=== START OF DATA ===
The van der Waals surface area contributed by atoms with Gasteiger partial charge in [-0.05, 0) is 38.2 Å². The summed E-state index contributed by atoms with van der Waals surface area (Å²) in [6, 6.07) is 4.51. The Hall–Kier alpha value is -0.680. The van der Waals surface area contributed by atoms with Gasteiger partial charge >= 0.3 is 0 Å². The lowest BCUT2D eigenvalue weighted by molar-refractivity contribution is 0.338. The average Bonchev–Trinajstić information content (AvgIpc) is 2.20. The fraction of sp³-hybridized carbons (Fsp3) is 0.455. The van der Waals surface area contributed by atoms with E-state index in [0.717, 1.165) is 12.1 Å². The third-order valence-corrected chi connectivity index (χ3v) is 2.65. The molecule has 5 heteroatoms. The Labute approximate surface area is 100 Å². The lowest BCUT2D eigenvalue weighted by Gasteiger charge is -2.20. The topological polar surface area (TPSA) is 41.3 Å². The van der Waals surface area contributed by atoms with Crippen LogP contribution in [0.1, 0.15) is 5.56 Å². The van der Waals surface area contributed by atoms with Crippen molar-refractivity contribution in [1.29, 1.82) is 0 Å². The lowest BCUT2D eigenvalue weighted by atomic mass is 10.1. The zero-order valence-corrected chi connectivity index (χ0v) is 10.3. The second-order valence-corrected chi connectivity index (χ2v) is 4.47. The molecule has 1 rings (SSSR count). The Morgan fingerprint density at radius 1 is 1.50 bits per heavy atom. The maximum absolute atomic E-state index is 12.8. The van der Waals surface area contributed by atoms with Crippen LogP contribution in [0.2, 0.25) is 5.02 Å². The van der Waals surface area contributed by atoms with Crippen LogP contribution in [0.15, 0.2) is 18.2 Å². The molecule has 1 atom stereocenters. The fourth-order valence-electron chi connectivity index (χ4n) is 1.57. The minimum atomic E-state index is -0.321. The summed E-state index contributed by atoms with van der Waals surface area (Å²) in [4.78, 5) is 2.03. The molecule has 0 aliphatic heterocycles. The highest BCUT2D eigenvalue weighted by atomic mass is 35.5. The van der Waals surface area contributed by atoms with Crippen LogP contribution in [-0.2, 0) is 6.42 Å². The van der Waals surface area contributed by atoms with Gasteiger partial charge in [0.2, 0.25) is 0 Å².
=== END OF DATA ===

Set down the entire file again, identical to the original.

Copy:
The van der Waals surface area contributed by atoms with Gasteiger partial charge in [-0.05, 0) is 38.2 Å². The summed E-state index contributed by atoms with van der Waals surface area (Å²) in [6, 6.07) is 4.51. The Hall–Kier alpha value is -0.680. The van der Waals surface area contributed by atoms with Gasteiger partial charge >= 0.3 is 0 Å². The lowest BCUT2D eigenvalue weighted by molar-refractivity contribution is 0.338. The average Bonchev–Trinajstić information content (AvgIpc) is 2.20. The fraction of sp³-hybridized carbons (Fsp3) is 0.455. The van der Waals surface area contributed by atoms with E-state index in [0.717, 1.165) is 12.1 Å². The third-order valence-corrected chi connectivity index (χ3v) is 2.65. The molecule has 5 heteroatoms. The Labute approximate surface area is 100 Å². The lowest BCUT2D eigenvalue weighted by Gasteiger charge is -2.20. The topological polar surface area (TPSA) is 41.3 Å². The van der Waals surface area contributed by atoms with Crippen LogP contribution in [0.1, 0.15) is 5.56 Å². The van der Waals surface area contributed by atoms with Crippen molar-refractivity contribution in [1.29, 1.82) is 0 Å². The lowest BCUT2D eigenvalue weighted by atomic mass is 10.1. The zero-order valence-corrected chi connectivity index (χ0v) is 10.3. The second-order valence-corrected chi connectivity index (χ2v) is 4.47. The molecule has 1 rings (SSSR count). The Morgan fingerprint density at radius 1 is 1.50 bits per heavy atom. The maximum absolute atomic E-state index is 12.8. The van der Waals surface area contributed by atoms with Crippen LogP contribution in [0.2, 0.25) is 5.02 Å². The van der Waals surface area contributed by atoms with Crippen LogP contribution in [0.15, 0.2) is 18.2 Å². The molecule has 1 atom stereocenters. The fourth-order valence-electron chi connectivity index (χ4n) is 1.57. The minimum atomic E-state index is -0.321. The summed E-state index contributed by atoms with van der Waals surface area (Å²) in [4.78, 5) is 2.03. The molecule has 0 aliphatic heterocycles. The highest BCUT2D eigenvalue weighted by atomic mass is 35.5. The van der Waals surface area contributed by atoms with Crippen LogP contribution in [-0.2, 0) is 6.42 Å². The van der Waals surface area contributed by atoms with Gasteiger partial charge in [0.2, 0.25) is 0 Å².